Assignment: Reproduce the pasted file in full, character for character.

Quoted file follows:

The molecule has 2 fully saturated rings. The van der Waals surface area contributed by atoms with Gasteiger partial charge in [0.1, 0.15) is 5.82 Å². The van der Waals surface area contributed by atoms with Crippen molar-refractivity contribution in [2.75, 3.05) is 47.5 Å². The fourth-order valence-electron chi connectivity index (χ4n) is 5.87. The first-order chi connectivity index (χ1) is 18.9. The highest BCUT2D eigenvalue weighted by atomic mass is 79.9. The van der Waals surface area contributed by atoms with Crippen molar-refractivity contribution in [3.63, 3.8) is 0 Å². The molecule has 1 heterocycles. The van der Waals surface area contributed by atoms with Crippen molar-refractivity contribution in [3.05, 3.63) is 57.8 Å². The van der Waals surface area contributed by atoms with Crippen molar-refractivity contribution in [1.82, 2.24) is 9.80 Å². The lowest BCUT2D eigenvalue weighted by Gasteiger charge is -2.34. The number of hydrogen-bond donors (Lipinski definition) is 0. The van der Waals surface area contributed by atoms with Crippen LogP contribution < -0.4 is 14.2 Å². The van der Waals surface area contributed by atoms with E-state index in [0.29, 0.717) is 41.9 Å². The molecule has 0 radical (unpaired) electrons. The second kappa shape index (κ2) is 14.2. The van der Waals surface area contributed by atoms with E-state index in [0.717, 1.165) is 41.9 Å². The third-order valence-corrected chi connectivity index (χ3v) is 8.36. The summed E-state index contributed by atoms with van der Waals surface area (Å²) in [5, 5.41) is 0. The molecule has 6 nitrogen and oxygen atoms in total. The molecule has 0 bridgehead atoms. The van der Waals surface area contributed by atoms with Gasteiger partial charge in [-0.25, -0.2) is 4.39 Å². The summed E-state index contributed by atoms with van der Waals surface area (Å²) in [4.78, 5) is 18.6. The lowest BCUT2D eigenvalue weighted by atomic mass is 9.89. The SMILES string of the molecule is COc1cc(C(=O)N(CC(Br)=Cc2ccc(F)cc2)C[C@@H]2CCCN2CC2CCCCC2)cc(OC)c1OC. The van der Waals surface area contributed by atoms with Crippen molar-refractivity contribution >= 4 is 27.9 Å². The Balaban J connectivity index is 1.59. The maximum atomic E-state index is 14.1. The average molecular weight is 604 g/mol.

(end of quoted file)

The molecule has 2 fully saturated rings. The van der Waals surface area contributed by atoms with Gasteiger partial charge in [0.1, 0.15) is 5.82 Å². The van der Waals surface area contributed by atoms with Crippen molar-refractivity contribution in [2.75, 3.05) is 47.5 Å². The fourth-order valence-electron chi connectivity index (χ4n) is 5.87. The first-order chi connectivity index (χ1) is 18.9. The highest BCUT2D eigenvalue weighted by atomic mass is 79.9. The van der Waals surface area contributed by atoms with Crippen molar-refractivity contribution in [3.63, 3.8) is 0 Å². The molecule has 1 heterocycles. The van der Waals surface area contributed by atoms with Crippen molar-refractivity contribution in [3.05, 3.63) is 57.8 Å². The van der Waals surface area contributed by atoms with Crippen molar-refractivity contribution in [1.82, 2.24) is 9.80 Å². The lowest BCUT2D eigenvalue weighted by Gasteiger charge is -2.34. The number of hydrogen-bond donors (Lipinski definition) is 0. The van der Waals surface area contributed by atoms with Crippen LogP contribution < -0.4 is 14.2 Å². The van der Waals surface area contributed by atoms with E-state index in [0.29, 0.717) is 41.9 Å². The molecule has 0 radical (unpaired) electrons. The second kappa shape index (κ2) is 14.2. The van der Waals surface area contributed by atoms with E-state index in [0.717, 1.165) is 41.9 Å². The third-order valence-corrected chi connectivity index (χ3v) is 8.36. The summed E-state index contributed by atoms with van der Waals surface area (Å²) in [5, 5.41) is 0. The molecule has 6 nitrogen and oxygen atoms in total. The molecule has 0 bridgehead atoms. The van der Waals surface area contributed by atoms with Gasteiger partial charge in [-0.25, -0.2) is 4.39 Å². The summed E-state index contributed by atoms with van der Waals surface area (Å²) in [4.78, 5) is 18.6. The lowest BCUT2D eigenvalue weighted by atomic mass is 9.89. The SMILES string of the molecule is COc1cc(C(=O)N(CC(Br)=Cc2ccc(F)cc2)C[C@@H]2CCCN2CC2CCCCC2)cc(OC)c1OC. The van der Waals surface area contributed by atoms with Crippen molar-refractivity contribution >= 4 is 27.9 Å². The Balaban J connectivity index is 1.59. The maximum atomic E-state index is 14.1. The average molecular weight is 604 g/mol.